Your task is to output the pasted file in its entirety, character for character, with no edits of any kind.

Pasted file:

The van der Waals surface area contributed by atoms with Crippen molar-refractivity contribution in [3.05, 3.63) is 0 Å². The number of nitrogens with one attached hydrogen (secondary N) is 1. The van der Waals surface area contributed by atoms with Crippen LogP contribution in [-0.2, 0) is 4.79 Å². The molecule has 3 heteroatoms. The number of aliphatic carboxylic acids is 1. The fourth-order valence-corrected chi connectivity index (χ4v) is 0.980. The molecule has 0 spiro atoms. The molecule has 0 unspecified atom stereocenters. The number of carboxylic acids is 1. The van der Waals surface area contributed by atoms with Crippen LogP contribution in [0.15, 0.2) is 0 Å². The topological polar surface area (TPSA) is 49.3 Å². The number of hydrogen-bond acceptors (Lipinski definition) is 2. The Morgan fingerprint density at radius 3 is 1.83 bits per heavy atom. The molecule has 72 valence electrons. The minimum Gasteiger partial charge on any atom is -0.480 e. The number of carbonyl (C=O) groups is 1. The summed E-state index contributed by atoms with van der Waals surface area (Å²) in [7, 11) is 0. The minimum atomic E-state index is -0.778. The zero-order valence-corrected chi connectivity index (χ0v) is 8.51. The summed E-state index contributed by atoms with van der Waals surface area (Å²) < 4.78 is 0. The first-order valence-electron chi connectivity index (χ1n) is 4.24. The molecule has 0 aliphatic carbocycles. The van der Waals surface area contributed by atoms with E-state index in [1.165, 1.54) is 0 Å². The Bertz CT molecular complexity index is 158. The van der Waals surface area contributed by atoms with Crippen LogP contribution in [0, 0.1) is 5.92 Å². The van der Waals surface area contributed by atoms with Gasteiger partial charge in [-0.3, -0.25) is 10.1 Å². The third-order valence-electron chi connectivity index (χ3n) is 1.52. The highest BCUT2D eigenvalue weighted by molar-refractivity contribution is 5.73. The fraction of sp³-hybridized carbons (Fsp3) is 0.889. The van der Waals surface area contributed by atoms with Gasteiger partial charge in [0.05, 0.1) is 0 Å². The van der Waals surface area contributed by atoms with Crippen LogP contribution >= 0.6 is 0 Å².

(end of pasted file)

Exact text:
The van der Waals surface area contributed by atoms with Crippen molar-refractivity contribution in [3.05, 3.63) is 0 Å². The number of nitrogens with one attached hydrogen (secondary N) is 1. The van der Waals surface area contributed by atoms with Crippen LogP contribution in [-0.2, 0) is 4.79 Å². The molecule has 3 heteroatoms. The number of aliphatic carboxylic acids is 1. The fourth-order valence-corrected chi connectivity index (χ4v) is 0.980. The molecule has 0 spiro atoms. The molecule has 0 unspecified atom stereocenters. The number of carboxylic acids is 1. The van der Waals surface area contributed by atoms with Crippen LogP contribution in [0.15, 0.2) is 0 Å². The topological polar surface area (TPSA) is 49.3 Å². The number of hydrogen-bond acceptors (Lipinski definition) is 2. The Morgan fingerprint density at radius 3 is 1.83 bits per heavy atom. The molecule has 72 valence electrons. The minimum Gasteiger partial charge on any atom is -0.480 e. The number of carbonyl (C=O) groups is 1. The summed E-state index contributed by atoms with van der Waals surface area (Å²) in [7, 11) is 0. The minimum atomic E-state index is -0.778. The zero-order valence-corrected chi connectivity index (χ0v) is 8.51. The summed E-state index contributed by atoms with van der Waals surface area (Å²) < 4.78 is 0. The first-order valence-electron chi connectivity index (χ1n) is 4.24. The molecule has 0 aliphatic carbocycles. The van der Waals surface area contributed by atoms with E-state index in [1.165, 1.54) is 0 Å². The Bertz CT molecular complexity index is 158. The van der Waals surface area contributed by atoms with Crippen LogP contribution in [0, 0.1) is 5.92 Å². The van der Waals surface area contributed by atoms with Gasteiger partial charge in [-0.3, -0.25) is 10.1 Å². The third-order valence-electron chi connectivity index (χ3n) is 1.52. The highest BCUT2D eigenvalue weighted by molar-refractivity contribution is 5.73. The fraction of sp³-hybridized carbons (Fsp3) is 0.889. The van der Waals surface area contributed by atoms with Gasteiger partial charge in [0.05, 0.1) is 0 Å². The van der Waals surface area contributed by atoms with Crippen LogP contribution >= 0.6 is 0 Å².